Letter from the Director
Lately I’ve been contemplating history as cyclical rather than linear. In part this is because I’ve found myself frustrated by the fits and starts of teaching during Covid-19. (We’re on Zoom! Now we’re in person! Now back on Zoom!) We are all eager to leave the pandemic behind, yet it lingers, transforms, resurfaces. In my human rights work, too, I’ve been looking for ways to find wisdom in nature, as we clearly need to dig deeper to confront long-term justice struggles.
In a university setting, of course, it’s easy to see time as operating cyclically. Each autumn, as the leaves begin to fall, new students fill our classrooms; when it’s cold and wet outside, it’s their questions and ideas and energies that carry us through the fallow months. And when summer sends us spilling out onto our lawns, we dispatch a new crop of graduates into the sunshine.
This relentless renewal is both hopeful and challenging: at the Center for Human Rights, I have to confess that with every graduation, a selfish part of me secretly laments the departure of what seems to be the “best ever” crop of human rights researchers. Yet as the seasons turn, I always find myself impressed anew with the students who take their places. This past year, for example, we invested $348,022 in current students and sent off a new crop of terrific graduates, but we also welcomed freshmen (welcome, Priya!) and a new staff member into the fold. Andrea Marcos is our Center’s first-ever communications manager; we’re excited about her commitment to collective justice and creative communications.
Of course, there are setbacks in human rights work, too. One example is the justice work we’ve accompanied in El Salvador; while confronting rising dictatorship, our partners are exploring ways to learn from past struggles, and to amass strength for future ones. Here in Seattle, as we confront deepening challenges of climate change, our collaborators in Native communities are helping students cultivate new, more sustainable relationships with nature going forward. And in Washington State and around the country, the gains of the migrant justice movement, while impressive, require continual monitoring and advocacy to ensure they bear fruit–so we’re redoubling our existing research while trying out some new approaches, too.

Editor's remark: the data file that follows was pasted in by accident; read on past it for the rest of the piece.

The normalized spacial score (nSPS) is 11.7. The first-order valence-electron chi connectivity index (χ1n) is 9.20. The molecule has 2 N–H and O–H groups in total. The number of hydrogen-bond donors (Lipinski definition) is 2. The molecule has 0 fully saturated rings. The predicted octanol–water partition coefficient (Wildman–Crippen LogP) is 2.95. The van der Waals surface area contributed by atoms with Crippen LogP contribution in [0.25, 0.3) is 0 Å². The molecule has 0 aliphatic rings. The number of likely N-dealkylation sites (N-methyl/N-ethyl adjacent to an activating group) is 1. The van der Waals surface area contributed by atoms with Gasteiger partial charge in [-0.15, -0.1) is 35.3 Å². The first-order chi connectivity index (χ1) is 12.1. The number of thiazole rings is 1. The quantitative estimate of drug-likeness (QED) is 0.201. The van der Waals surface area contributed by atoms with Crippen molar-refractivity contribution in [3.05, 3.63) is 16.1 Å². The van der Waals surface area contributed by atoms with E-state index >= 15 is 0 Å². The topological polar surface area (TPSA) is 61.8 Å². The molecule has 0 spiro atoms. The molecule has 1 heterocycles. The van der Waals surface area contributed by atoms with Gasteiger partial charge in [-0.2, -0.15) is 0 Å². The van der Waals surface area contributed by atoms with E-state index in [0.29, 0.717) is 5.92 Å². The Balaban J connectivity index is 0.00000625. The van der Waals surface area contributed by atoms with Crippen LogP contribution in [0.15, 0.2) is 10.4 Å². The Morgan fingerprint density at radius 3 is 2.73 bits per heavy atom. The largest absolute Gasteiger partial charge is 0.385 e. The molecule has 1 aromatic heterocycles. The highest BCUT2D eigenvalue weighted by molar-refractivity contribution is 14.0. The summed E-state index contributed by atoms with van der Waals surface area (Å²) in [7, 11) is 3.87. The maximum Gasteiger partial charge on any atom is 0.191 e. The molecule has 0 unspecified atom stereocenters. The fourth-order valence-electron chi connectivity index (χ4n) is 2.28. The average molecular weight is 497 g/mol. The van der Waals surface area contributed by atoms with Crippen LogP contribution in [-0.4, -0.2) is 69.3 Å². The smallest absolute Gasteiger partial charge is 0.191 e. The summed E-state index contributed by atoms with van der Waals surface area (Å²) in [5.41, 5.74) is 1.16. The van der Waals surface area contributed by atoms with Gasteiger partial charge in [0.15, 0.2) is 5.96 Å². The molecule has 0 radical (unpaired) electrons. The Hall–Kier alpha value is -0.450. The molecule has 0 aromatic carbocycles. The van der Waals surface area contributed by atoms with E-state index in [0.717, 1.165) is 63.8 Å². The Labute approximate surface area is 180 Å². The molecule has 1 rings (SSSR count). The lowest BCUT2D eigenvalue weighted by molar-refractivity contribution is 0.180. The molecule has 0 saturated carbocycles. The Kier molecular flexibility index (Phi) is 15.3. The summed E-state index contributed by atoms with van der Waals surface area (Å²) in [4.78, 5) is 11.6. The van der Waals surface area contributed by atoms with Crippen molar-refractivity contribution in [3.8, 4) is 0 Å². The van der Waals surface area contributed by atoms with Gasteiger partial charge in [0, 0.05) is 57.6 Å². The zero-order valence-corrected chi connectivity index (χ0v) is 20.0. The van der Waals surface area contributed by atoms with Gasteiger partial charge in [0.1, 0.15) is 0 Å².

I thank you for supporting what we do, in the moments it makes headlines and the seasons we spend gathering strength. Both forms of growth and renewal are necessary as we continue, together, our work to birth a better world.
Angelina Snodgrass Godoy
Helen H. Jackson Chair in Human Rights
Director, Center for Human Rights
Professor of International Studies and Law, Societies, and Justice
Inside this Issue
- Letter from the Director
- 2021-2022 Student Researchers
- Project Updates
- Student Experience: The Researchers Behind the “Abuses in the Air” Report
- 2022 Recipients of Endowed Awards
- Many Thanks
- Financial Report